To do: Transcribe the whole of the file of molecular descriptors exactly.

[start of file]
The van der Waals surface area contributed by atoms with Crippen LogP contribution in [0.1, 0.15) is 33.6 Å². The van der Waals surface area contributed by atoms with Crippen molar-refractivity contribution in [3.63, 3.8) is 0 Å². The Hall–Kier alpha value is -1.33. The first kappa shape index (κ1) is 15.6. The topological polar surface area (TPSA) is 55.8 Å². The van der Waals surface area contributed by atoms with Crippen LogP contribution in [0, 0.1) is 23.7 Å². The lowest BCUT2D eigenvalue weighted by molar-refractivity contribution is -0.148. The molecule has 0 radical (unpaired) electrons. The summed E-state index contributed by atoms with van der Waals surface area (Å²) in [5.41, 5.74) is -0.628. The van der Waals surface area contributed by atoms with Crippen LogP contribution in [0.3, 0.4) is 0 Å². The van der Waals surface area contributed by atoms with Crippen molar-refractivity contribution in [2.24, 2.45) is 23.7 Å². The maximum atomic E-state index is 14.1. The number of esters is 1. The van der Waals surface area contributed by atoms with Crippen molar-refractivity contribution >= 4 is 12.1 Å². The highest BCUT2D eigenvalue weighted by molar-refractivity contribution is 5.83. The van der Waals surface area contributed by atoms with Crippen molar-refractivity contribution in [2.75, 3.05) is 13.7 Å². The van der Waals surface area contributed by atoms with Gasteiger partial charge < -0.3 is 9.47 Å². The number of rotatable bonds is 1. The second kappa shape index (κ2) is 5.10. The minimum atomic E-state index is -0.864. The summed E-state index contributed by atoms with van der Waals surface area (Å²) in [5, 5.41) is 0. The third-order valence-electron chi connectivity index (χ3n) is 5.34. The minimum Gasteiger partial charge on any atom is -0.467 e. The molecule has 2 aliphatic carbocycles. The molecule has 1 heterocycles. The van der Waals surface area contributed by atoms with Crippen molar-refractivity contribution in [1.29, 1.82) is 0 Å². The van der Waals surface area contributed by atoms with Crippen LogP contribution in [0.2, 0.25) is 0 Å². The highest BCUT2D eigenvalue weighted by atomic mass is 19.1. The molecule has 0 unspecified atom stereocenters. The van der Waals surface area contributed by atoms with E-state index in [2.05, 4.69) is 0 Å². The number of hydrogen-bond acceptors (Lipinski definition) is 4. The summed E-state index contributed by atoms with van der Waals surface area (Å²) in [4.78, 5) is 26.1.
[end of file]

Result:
The van der Waals surface area contributed by atoms with Crippen LogP contribution in [0.1, 0.15) is 33.6 Å². The van der Waals surface area contributed by atoms with Crippen molar-refractivity contribution in [3.63, 3.8) is 0 Å². The Hall–Kier alpha value is -1.33. The first kappa shape index (κ1) is 15.6. The topological polar surface area (TPSA) is 55.8 Å². The van der Waals surface area contributed by atoms with Crippen LogP contribution in [0, 0.1) is 23.7 Å². The lowest BCUT2D eigenvalue weighted by molar-refractivity contribution is -0.148. The molecule has 0 radical (unpaired) electrons. The summed E-state index contributed by atoms with van der Waals surface area (Å²) in [5.41, 5.74) is -0.628. The van der Waals surface area contributed by atoms with Crippen LogP contribution in [0.3, 0.4) is 0 Å². The van der Waals surface area contributed by atoms with Crippen molar-refractivity contribution in [2.24, 2.45) is 23.7 Å². The maximum atomic E-state index is 14.1. The number of esters is 1. The van der Waals surface area contributed by atoms with Crippen molar-refractivity contribution >= 4 is 12.1 Å². The highest BCUT2D eigenvalue weighted by molar-refractivity contribution is 5.83. The van der Waals surface area contributed by atoms with Crippen molar-refractivity contribution in [2.75, 3.05) is 13.7 Å². The van der Waals surface area contributed by atoms with Gasteiger partial charge < -0.3 is 9.47 Å². The number of rotatable bonds is 1. The second kappa shape index (κ2) is 5.10. The minimum atomic E-state index is -0.864. The summed E-state index contributed by atoms with van der Waals surface area (Å²) in [5, 5.41) is 0. The third-order valence-electron chi connectivity index (χ3n) is 5.34. The minimum Gasteiger partial charge on any atom is -0.467 e. The molecule has 2 aliphatic carbocycles. The molecule has 1 heterocycles. The van der Waals surface area contributed by atoms with Crippen molar-refractivity contribution in [1.29, 1.82) is 0 Å². The van der Waals surface area contributed by atoms with Crippen LogP contribution in [0.2, 0.25) is 0 Å². The highest BCUT2D eigenvalue weighted by atomic mass is 19.1. The molecule has 0 unspecified atom stereocenters. The van der Waals surface area contributed by atoms with E-state index in [2.05, 4.69) is 0 Å². The number of hydrogen-bond acceptors (Lipinski definition) is 4. The summed E-state index contributed by atoms with van der Waals surface area (Å²) in [4.78, 5) is 26.1.